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Torsional Dampening

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rv7charlie

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Most of this thread, we have been talking about torsional vibration of the rotating parts. Lycoming's (the direct drive ones anyway) rotating parts along with the prop are a stiff system. In stiff systems, the lowest natural frequency in torsion is significantly higher than 2x the firing frequency from the engine. In a stiff system, everything vibrates together.


Billski
You know, many c/s props require a yellow arc (no continuous operation) around 2k rpm. And the Sensenich metal fixed pitch for 160 hp lycs (designed for RV's & other fast homebuilts) is placarded against operation above 2600 rpm, even though the engine requires 2700 rpm for 75% power at 8k'. Dangerous, I know, but I'd assume that both are due to vibration issues.

Charlie
 

BJC

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You know, many c/s props require a yellow arc (no continuous operation) around 2k rpm. And the Sensenich metal fixed pitch for 160 hp lycs (designed for RV's & other fast homebuilts) is placarded against operation above 2600 rpm, even though the engine requires 2700 rpm for 75% power at 8k'. Dangerous, I know, but I'd assume that both are due to vibration issues.

Charlie
Example from a type certificate data sheet for a FP: "Avoid continuous operation between 2150 and 2350 RPM." Similar warnings are for CS propellers. See http://richgoodwin-airshows.com/docs/Pitts_type_certificates.pdf

Those limitations do not present any operational difficulties.


BJC
 

wsimpso1

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You know, many c/s props require a yellow arc (no continuous operation) around 2k rpm. And the Sensenich metal fixed pitch for 160 hp lycs (designed for RV's & other fast homebuilts) is placarded against operation above 2600 rpm, even though the engine requires 2700 rpm for 75% power at 8k'. Dangerous, I know, but I'd assume that both are due to vibration issues.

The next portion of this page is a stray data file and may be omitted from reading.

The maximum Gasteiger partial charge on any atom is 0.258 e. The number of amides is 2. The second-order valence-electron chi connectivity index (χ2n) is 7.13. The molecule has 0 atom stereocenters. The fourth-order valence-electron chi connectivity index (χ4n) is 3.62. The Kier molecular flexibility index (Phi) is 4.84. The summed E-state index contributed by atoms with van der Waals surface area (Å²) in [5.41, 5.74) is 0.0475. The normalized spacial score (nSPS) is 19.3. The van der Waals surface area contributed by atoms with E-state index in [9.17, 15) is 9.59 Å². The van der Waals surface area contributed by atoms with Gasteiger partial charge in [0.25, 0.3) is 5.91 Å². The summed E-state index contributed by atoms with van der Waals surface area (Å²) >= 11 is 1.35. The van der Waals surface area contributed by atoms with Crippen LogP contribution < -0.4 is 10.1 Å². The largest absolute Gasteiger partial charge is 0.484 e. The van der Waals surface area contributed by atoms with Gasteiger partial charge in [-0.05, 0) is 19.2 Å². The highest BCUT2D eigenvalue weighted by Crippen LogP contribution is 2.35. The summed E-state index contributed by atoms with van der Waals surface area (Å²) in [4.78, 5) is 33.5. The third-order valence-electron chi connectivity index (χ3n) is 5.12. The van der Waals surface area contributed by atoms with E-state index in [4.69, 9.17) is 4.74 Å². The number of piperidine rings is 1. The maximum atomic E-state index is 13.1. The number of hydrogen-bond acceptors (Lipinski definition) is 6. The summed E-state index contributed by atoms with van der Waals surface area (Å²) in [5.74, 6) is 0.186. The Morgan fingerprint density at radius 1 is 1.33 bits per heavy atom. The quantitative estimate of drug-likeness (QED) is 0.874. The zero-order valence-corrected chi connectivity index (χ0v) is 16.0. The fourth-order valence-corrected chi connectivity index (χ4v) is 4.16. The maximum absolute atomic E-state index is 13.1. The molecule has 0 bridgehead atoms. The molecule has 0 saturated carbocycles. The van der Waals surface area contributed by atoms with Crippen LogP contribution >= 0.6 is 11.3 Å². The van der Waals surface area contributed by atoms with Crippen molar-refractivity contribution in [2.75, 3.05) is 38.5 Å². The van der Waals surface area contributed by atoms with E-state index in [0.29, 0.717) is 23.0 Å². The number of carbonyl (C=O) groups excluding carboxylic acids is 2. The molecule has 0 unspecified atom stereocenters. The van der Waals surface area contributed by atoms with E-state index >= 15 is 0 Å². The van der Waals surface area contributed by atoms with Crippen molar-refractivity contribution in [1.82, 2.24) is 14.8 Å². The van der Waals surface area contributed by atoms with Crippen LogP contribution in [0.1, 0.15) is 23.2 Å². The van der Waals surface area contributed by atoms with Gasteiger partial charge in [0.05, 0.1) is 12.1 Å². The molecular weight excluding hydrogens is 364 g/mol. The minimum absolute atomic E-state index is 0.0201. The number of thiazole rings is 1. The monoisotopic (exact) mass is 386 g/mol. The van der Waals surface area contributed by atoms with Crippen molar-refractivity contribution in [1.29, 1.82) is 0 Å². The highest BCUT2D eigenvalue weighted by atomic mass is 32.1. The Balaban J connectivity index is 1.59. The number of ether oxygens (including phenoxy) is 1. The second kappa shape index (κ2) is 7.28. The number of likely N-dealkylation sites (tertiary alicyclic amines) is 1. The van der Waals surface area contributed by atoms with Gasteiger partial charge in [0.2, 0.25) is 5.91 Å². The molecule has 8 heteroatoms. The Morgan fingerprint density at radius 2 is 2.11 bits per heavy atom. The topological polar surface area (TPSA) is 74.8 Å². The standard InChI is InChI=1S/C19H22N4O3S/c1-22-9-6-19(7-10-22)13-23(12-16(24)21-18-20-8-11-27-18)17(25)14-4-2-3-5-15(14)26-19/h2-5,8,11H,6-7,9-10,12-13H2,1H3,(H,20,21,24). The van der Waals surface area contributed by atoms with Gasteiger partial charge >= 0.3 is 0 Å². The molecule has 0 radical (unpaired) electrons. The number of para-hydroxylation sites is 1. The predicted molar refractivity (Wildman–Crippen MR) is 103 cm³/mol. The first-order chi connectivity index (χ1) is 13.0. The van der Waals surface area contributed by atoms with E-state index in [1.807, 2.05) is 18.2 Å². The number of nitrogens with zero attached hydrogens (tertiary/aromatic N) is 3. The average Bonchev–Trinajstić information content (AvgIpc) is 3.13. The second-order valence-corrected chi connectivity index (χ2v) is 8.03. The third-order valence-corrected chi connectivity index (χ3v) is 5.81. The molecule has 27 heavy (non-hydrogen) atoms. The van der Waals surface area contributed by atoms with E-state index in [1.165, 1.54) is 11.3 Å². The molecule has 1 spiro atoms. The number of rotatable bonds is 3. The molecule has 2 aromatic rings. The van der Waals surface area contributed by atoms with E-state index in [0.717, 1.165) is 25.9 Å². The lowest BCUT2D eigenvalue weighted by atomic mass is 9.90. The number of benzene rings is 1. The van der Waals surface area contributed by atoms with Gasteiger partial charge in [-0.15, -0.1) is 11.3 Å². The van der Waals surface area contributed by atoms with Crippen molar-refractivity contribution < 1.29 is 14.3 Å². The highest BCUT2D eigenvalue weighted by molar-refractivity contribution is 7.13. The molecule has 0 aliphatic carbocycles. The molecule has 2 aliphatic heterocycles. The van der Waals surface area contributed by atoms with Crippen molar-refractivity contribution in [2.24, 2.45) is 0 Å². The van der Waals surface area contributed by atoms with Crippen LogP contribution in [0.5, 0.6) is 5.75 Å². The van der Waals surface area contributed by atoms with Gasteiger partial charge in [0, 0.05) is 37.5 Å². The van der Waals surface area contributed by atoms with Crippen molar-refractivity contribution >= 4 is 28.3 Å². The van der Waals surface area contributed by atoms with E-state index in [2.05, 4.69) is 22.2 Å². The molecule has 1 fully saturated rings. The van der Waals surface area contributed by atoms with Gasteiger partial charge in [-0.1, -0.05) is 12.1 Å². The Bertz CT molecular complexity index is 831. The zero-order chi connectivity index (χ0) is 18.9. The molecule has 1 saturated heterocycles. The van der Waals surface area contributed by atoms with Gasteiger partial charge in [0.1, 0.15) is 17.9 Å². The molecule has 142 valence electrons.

Charlie
Thread drift, but also interesting...

I also know of fixed pitch props on early PA28-180's with a little yellow band at 2200 rpm. What those yellow arcs in the middle of green mean is that some forcing vibration goes into resonance with some very specific vibration mode at that speed, and will break off pieces of prop blade if run enough hours there.

My best guess is one or more of the block yawing modes (left and right banks are offset from each other, and gives block yaw vibration at 1, 2, and 4 per rev) are the forcing functions, and the prop blade flex mode (the thin way) coincide there, but it could be torsional vibe of the crank interacting with blade modes too.

I am guessing, but If I had to bet on this, I would bet that they found it during the cert process for the airplane, so elected to placard the tachometer rather start over on stiffer blade design and restart certification.

Billski
 

rv6ejguy

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Metal props introduce another dimension to resonance concerns. A number of GA aircraft have yellow arcs on the tachs as ranges to avoid. All the major prop makers do instrumented flight tests on various engine/ prop combinations. You're asking for trouble if you don't. They've done a few on some popular Experimental combinations as well.

The point being here is that some certified engine/ prop combinations never had a fully developed fix applied to TV or propeller resonance and just have an rpm range restriction in place. Not unusual. This would not be acceptable in modern automotive releases but it is in aviation sometimes.
 
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TFF

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It became very popular in the 60's to clip metal props at home for planes like T-18s. The resonance change started them pitching blades.
 
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